- If you learned that someone inside of your organization had a reputation — maybe he’s “handsy,” maybe he’s “creepy” — have you taken steps to either address it or ensure that the others in your organization are safe? Have you asked if you can use your privilege to help? Or have you ignored it and hoped it would go away?
- Have you taken time and space in your organizations to talk about rape culture? Have you taken concrete steps to help eliminate gender gaps in your organization? Have you created actionable ways for people to report abuse or assault or even discomfort?
- If you know that a friend or partner is a survivor, have you checked in on them this week?
- If you know that a friend or partner is a survivor, have you educated yourself on how to care for them and take their needs into account? Have you read any material or looked for ways to help them in their healing process? Have you called a hotline to ask questions?
- Do you assume that when a woman says a man wasn’t listening to her because she is female, she is telling the truth? Or do you think she is being dramatic and/or making excuses?
- Do you assume that when a woman tells you that a guy you like or know or support did something shitty, she is telling the truth? Do you take action, i.e. don’t work for them, use your financial or other privileges for good instead of evil?
- Do you believe women when they describe their physical pain, or do you tend to think they are overreaction?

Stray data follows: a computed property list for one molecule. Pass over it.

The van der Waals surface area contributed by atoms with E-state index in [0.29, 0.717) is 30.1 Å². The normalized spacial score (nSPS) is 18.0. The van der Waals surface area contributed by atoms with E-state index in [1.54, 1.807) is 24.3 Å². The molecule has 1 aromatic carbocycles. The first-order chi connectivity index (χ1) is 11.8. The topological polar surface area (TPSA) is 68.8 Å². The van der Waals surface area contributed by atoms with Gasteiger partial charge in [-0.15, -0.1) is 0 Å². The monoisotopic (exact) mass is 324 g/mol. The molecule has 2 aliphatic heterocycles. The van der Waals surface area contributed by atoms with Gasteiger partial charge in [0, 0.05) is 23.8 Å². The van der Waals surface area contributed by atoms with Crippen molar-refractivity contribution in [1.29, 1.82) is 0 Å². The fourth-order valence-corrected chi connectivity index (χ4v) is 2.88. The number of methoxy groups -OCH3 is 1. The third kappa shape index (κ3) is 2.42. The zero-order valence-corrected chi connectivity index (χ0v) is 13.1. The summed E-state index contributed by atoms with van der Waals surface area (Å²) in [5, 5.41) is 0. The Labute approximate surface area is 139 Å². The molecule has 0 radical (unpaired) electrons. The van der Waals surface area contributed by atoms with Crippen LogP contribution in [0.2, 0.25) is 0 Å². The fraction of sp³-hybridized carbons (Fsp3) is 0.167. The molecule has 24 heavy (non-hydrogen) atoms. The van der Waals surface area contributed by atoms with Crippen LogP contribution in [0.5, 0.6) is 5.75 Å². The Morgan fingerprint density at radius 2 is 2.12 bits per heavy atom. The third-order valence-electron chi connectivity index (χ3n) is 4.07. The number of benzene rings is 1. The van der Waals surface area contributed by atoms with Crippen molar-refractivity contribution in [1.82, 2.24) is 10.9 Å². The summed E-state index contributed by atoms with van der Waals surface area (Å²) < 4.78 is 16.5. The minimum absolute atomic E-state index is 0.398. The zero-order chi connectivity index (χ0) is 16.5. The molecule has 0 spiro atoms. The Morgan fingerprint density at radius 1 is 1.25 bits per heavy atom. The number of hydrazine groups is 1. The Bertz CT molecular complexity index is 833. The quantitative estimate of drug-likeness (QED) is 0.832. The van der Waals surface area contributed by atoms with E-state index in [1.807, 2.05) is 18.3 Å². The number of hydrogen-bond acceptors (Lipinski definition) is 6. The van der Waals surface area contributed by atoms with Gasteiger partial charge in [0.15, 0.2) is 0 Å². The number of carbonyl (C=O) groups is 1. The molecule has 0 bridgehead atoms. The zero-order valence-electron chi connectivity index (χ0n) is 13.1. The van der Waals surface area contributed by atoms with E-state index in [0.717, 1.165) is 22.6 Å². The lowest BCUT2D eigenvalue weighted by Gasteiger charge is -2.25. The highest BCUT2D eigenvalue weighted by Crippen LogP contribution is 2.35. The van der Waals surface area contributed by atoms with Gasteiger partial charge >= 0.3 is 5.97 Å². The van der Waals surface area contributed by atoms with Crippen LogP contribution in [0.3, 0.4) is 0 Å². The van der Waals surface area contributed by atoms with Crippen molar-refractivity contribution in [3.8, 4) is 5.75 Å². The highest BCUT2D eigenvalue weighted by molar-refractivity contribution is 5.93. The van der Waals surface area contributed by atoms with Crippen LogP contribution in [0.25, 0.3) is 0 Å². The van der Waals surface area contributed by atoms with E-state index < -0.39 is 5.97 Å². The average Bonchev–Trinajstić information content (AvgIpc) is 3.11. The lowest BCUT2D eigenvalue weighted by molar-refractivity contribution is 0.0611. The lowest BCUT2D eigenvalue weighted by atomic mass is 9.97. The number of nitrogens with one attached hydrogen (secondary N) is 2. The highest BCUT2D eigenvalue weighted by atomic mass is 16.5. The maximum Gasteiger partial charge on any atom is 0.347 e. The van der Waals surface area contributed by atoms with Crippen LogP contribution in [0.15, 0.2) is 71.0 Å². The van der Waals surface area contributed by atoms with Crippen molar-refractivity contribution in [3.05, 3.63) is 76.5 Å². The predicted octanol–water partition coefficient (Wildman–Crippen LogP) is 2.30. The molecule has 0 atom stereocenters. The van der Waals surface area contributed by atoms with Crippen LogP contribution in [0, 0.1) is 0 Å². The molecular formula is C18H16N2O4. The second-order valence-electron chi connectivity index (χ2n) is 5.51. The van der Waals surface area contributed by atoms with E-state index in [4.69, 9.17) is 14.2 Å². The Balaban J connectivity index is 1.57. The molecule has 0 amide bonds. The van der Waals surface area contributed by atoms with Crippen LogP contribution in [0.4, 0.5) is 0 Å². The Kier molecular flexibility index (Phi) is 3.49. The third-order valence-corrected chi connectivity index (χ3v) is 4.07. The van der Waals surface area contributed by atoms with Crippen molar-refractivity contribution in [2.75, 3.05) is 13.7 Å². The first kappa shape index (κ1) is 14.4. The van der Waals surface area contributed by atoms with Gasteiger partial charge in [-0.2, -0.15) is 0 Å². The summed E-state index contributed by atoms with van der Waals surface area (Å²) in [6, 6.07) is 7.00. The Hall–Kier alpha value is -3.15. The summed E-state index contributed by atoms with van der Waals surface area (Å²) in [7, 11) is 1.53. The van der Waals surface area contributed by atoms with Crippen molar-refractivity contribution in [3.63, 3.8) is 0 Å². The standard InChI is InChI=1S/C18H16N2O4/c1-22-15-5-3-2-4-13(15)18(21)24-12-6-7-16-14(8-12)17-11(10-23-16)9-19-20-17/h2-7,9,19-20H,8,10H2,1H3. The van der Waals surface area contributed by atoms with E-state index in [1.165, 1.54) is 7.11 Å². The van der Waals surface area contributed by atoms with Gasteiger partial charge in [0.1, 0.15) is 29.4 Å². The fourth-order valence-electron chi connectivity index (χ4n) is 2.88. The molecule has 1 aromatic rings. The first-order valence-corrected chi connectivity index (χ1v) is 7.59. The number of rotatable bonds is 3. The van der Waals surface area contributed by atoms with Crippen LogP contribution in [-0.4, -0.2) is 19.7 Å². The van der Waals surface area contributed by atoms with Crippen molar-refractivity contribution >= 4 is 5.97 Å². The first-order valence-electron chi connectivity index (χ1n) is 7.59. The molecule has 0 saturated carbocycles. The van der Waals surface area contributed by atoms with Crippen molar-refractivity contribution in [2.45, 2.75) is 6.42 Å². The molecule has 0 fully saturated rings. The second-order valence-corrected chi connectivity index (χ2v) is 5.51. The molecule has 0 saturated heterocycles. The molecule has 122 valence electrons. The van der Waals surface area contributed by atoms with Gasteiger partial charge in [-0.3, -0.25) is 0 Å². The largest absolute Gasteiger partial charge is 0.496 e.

- Do you echo women when they say things about their own experiences? Do you make an effort to elevate the voices of women? Do you share the work that women do?
- If you feel like you just kinda don’t like a woman, have you ever asked yourself why that is ?
- If you find yourself trusting men more?
These are simple steps . They take little time — a Google search, a company meeting, a point of personal privilege — but create a more welcoming and inclusive space. They’re steps that benefit people of all genders (see: my grandmother’s internalized misogyny).
And yet, sharing #BelieveSurvivors selfies seems to be the only step most people are taking.
Because they believe (and again, not entirely through any fault of their own) that just saying they believe survivors is enough. That posting about it on Facebook is enough. That thinking it is enough.
Believing someone — and thus, supporting them because you believe that their experiences are real — is an action. It is a decision and it should, in theory, set in place a series of further steps. Believing survivors is not a way you feel; it is a way you act.
Similarly, being an ally is not a static state; it’s a constant series of actions. And in the last week, there has been a substantial disconnect between the actions and the assertions of many, many men. Many men have said strongly and surely that they believe survivors. Many of those same men have demonstrated to the survivors in their life that they do not.